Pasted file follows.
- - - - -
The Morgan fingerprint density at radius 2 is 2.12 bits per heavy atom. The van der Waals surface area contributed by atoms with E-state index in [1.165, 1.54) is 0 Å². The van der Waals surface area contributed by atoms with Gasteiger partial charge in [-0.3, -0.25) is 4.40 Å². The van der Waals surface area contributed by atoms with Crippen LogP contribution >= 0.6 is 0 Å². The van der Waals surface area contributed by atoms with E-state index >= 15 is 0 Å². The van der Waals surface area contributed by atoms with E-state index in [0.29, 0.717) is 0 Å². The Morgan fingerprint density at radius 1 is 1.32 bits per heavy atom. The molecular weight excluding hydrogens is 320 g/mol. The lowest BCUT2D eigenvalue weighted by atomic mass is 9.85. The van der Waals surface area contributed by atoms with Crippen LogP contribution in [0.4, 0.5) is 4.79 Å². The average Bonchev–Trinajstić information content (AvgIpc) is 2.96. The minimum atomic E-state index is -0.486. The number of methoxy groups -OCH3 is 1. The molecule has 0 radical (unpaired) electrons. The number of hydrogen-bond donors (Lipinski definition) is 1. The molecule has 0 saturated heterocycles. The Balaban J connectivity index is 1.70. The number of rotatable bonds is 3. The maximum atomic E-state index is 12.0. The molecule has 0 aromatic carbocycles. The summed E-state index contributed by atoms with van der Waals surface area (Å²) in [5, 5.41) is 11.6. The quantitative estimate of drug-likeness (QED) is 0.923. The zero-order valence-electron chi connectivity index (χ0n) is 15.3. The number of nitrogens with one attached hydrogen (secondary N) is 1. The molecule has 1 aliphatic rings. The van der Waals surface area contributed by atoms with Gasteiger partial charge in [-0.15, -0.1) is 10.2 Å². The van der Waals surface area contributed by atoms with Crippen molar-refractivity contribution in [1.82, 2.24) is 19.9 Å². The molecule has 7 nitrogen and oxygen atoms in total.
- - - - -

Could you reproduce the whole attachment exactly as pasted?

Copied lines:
The Morgan fingerprint density at radius 2 is 2.12 bits per heavy atom. The van der Waals surface area contributed by atoms with E-state index in [1.165, 1.54) is 0 Å². The van der Waals surface area contributed by atoms with Gasteiger partial charge in [-0.3, -0.25) is 4.40 Å². The van der Waals surface area contributed by atoms with Crippen LogP contribution >= 0.6 is 0 Å². The van der Waals surface area contributed by atoms with E-state index >= 15 is 0 Å². The van der Waals surface area contributed by atoms with E-state index in [0.29, 0.717) is 0 Å². The Morgan fingerprint density at radius 1 is 1.32 bits per heavy atom. The molecular weight excluding hydrogens is 320 g/mol. The lowest BCUT2D eigenvalue weighted by atomic mass is 9.85. The van der Waals surface area contributed by atoms with Crippen LogP contribution in [0.4, 0.5) is 4.79 Å². The average Bonchev–Trinajstić information content (AvgIpc) is 2.96. The minimum atomic E-state index is -0.486. The number of methoxy groups -OCH3 is 1. The molecule has 0 radical (unpaired) electrons. The number of hydrogen-bond donors (Lipinski definition) is 1. The molecule has 0 saturated heterocycles. The Balaban J connectivity index is 1.70. The number of rotatable bonds is 3. The maximum atomic E-state index is 12.0. The molecule has 0 aromatic carbocycles. The summed E-state index contributed by atoms with van der Waals surface area (Å²) in [5, 5.41) is 11.6. The quantitative estimate of drug-likeness (QED) is 0.923. The zero-order valence-electron chi connectivity index (χ0n) is 15.3. The number of nitrogens with one attached hydrogen (secondary N) is 1. The molecule has 1 aliphatic rings. The van der Waals surface area contributed by atoms with Gasteiger partial charge in [-0.15, -0.1) is 10.2 Å². The van der Waals surface area contributed by atoms with Crippen molar-refractivity contribution in [1.82, 2.24) is 19.9 Å². The molecule has 7 nitrogen and oxygen atoms in total.